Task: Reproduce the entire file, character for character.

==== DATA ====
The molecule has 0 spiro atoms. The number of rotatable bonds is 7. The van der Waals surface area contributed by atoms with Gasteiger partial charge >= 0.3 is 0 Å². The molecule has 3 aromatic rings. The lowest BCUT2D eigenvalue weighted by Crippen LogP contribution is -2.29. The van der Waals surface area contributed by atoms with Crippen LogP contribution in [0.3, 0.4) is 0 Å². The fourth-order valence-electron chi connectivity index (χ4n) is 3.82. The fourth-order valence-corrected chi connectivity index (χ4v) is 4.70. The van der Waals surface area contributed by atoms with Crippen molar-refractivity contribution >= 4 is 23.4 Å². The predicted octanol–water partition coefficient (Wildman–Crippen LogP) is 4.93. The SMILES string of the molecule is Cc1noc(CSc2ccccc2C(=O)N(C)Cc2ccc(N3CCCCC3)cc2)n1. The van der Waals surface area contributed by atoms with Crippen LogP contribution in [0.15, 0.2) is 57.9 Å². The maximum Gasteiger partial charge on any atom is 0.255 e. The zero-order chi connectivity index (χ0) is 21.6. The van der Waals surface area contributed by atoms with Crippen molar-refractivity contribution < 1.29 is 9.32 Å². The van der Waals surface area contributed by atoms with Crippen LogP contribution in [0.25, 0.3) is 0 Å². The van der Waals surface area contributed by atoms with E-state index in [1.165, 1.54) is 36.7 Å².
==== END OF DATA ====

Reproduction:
The molecule has 0 spiro atoms. The number of rotatable bonds is 7. The van der Waals surface area contributed by atoms with Gasteiger partial charge >= 0.3 is 0 Å². The molecule has 3 aromatic rings. The lowest BCUT2D eigenvalue weighted by Crippen LogP contribution is -2.29. The van der Waals surface area contributed by atoms with Crippen LogP contribution in [0.3, 0.4) is 0 Å². The fourth-order valence-electron chi connectivity index (χ4n) is 3.82. The fourth-order valence-corrected chi connectivity index (χ4v) is 4.70. The van der Waals surface area contributed by atoms with Crippen molar-refractivity contribution >= 4 is 23.4 Å². The predicted octanol–water partition coefficient (Wildman–Crippen LogP) is 4.93. The SMILES string of the molecule is Cc1noc(CSc2ccccc2C(=O)N(C)Cc2ccc(N3CCCCC3)cc2)n1. The van der Waals surface area contributed by atoms with Crippen LogP contribution in [0.15, 0.2) is 57.9 Å². The maximum Gasteiger partial charge on any atom is 0.255 e. The zero-order chi connectivity index (χ0) is 21.6. The van der Waals surface area contributed by atoms with Crippen molar-refractivity contribution < 1.29 is 9.32 Å². The van der Waals surface area contributed by atoms with Crippen LogP contribution in [0.25, 0.3) is 0 Å². The van der Waals surface area contributed by atoms with E-state index in [1.165, 1.54) is 36.7 Å².